SPARK_UI_PASSWORD=something
    Note: Depending on which shell you’re using you may need to run:  `sudo apt-get install apache2-utils` to install .htpassword (if needed).
  9. Run: `make clean conf`
  10. Launch the Seldon server with: `seldon-up`
  11. Depending on the speed of your network, it may take some time for all of the Docker images to download and deploy (up to 10-15 minutes in some cases).  In the meantime, go to Weave Cloud and click Explore → Pods to see the Seldon cluster appearing: 

Seldon Pods Deploying to Kubernetes

Deploy the Tensorflow Job and View it in Weave Cloud

  1. The MNIST microservice should already be running once you’ve installed the Seldon service.    Next, create the kubernetes job to load the model:

        cd kubernetes/conf/examples/tensorflow_deep_mnist<br>
        kubectl create -f load-model-tensorflow-deep-mnist.json
        
    Once deployed the terminal should show:  
    `job "load-model-tensorflow-deep-mnist" created`

  2. View the job in Weave Cloud by using the Search field for MNIST: 

Search for the model as it loads into the cluster

Create the Client & Send the Prediction Model to the Microservice

Create the client with:

```
start-microservice --type prediction --client deep_mnist_client -p tensorflow-deep-mnist /seldon-data/seldon-models/tensorflow_deep_mnist/1/ rest 1.0
```

And then service the predictions to the microservice by running:

```
start-microservice --type prediction --client deep_mnist_client -p tensorflow-deep-mnist /seldon-data/seldon-models/tensorflow_deep_mnist/1/ rest 1.0
```

Test the Output

The microservice takes as input a vector of 784 floats that corresponds to the pixels of a 28x28 image and returns a list of probabilities for each number between 0 and 9. To test it, use the flask webapp created for this purpose.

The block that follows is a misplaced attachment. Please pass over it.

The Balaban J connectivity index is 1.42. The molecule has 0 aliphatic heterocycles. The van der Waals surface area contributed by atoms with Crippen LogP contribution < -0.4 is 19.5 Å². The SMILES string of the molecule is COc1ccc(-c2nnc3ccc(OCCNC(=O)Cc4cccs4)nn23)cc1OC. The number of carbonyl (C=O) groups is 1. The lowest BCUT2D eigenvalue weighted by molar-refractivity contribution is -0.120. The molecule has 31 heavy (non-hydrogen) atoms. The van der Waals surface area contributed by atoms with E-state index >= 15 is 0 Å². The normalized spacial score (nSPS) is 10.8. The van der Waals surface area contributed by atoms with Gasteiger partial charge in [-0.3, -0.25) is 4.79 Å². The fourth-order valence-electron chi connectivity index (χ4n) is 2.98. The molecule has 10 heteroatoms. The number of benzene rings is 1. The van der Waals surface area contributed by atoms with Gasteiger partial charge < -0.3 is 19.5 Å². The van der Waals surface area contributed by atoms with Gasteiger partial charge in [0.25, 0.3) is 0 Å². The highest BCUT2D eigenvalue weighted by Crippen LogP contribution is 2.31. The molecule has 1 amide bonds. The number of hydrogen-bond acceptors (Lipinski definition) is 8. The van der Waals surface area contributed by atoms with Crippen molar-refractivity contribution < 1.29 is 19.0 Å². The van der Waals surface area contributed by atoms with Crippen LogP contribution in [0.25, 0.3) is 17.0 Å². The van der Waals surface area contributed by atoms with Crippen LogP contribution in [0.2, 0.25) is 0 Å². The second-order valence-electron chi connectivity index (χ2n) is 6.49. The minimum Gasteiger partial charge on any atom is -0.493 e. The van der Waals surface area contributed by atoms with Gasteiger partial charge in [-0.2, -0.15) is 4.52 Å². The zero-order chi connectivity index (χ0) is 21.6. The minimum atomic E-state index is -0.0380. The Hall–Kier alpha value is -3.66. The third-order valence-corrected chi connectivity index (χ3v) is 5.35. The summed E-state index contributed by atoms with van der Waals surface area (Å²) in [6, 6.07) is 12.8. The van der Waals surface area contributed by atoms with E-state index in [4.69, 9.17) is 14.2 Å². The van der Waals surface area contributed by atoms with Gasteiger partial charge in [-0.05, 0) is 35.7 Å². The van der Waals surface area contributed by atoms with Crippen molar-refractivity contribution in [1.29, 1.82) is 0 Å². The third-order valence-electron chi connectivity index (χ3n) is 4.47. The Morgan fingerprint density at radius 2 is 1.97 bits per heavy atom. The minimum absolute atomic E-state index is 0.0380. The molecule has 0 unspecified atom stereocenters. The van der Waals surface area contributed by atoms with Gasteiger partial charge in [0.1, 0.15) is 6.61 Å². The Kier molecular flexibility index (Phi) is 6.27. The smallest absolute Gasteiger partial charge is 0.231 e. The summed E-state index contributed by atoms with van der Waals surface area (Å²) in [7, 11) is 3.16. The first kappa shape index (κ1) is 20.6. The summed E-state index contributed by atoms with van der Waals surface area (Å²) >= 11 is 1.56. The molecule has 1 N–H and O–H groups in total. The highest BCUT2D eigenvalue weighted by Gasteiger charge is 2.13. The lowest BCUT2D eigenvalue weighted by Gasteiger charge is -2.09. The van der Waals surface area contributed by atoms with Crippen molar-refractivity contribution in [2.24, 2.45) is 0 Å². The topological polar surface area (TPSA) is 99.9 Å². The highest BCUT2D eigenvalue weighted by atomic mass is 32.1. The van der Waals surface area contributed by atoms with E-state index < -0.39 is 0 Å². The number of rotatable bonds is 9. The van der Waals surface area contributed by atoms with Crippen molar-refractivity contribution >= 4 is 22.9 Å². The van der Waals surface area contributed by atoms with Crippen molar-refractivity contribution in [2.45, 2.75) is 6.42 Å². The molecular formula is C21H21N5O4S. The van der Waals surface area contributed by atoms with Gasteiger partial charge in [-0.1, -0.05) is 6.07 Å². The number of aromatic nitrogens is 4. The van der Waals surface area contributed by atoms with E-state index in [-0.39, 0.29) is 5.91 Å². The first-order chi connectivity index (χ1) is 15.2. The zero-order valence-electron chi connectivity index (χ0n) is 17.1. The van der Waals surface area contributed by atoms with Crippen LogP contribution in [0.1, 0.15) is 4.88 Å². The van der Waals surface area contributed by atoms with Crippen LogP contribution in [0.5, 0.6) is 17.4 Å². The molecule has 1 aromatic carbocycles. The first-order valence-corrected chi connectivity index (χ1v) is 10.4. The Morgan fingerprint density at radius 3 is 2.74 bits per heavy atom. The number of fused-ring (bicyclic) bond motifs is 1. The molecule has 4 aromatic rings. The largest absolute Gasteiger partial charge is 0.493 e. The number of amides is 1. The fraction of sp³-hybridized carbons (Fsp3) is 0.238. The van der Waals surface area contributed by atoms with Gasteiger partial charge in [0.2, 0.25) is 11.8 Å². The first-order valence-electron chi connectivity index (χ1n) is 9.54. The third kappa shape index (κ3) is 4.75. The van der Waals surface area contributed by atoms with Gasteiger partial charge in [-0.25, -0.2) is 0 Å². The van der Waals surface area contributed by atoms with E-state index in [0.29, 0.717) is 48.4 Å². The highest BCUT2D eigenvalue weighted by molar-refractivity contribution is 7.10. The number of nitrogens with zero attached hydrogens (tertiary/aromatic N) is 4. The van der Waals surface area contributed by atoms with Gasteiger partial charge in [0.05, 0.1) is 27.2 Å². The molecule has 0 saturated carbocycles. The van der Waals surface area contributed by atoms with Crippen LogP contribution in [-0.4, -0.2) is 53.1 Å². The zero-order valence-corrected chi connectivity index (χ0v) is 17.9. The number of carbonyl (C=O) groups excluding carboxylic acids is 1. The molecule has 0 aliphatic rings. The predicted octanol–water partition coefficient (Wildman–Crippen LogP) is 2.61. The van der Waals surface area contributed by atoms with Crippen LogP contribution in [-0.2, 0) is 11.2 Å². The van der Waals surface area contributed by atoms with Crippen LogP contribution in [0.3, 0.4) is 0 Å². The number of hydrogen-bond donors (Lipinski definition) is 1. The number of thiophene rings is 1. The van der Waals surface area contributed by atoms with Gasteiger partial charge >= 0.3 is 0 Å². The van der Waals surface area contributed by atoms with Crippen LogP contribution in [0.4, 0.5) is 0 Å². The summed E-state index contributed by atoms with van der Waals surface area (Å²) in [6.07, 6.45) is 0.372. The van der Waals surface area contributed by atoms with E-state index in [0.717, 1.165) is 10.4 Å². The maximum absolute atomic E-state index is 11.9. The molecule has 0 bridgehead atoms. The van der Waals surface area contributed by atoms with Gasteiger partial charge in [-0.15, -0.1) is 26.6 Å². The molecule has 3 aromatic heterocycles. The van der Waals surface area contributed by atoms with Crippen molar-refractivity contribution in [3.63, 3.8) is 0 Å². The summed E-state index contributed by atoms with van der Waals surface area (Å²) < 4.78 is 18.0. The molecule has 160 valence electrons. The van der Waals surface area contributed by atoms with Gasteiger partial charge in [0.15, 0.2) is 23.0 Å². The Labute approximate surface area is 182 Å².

1. Get the client key and secret:
    `seldon-cli keys  --client-name deep_mnist_client --scope all`
  2. Get the IP address of the Seldon Server:
    `kubectl get services seldon-server`
  3. Start the webapp using the key, secret and the IP obtained above:  

    `kubectl run deep-mnist-webapp --image=seldonio/deep_mnist_webapp:1.2 --port=80 --command -- "/run_webapp.sh" "<seldon-server-ip>" "<key>" "<secret>" `
  4. Expose the external IP:  
    `kubectl expose deployment/deep-mnist-webapp --type="LoadBalancer"`

Load the Demo App

User the <external-IP>: 80 to view the client as shown below:

Troubleshoot Predictive Models with Weave Cloud

A useful troubleshooting feature in Weave Cloud is the ability to view real time logs while you are testing your system. Below the logs to the Kafka stream predictions remain open so that you can see the parameters being passed back and forth from the model.

Kafka Streaming Predictions Log Available for Troubleshooting

Wrapping Up

For information on how to build your own predictive model, see the TensorFlow Digit Classifier Advanced Tutorial.

Check out the documentation for more information on Weave Cloud.

Join the Weave Online User Group and the TensorFlow London meetup for more talks like these.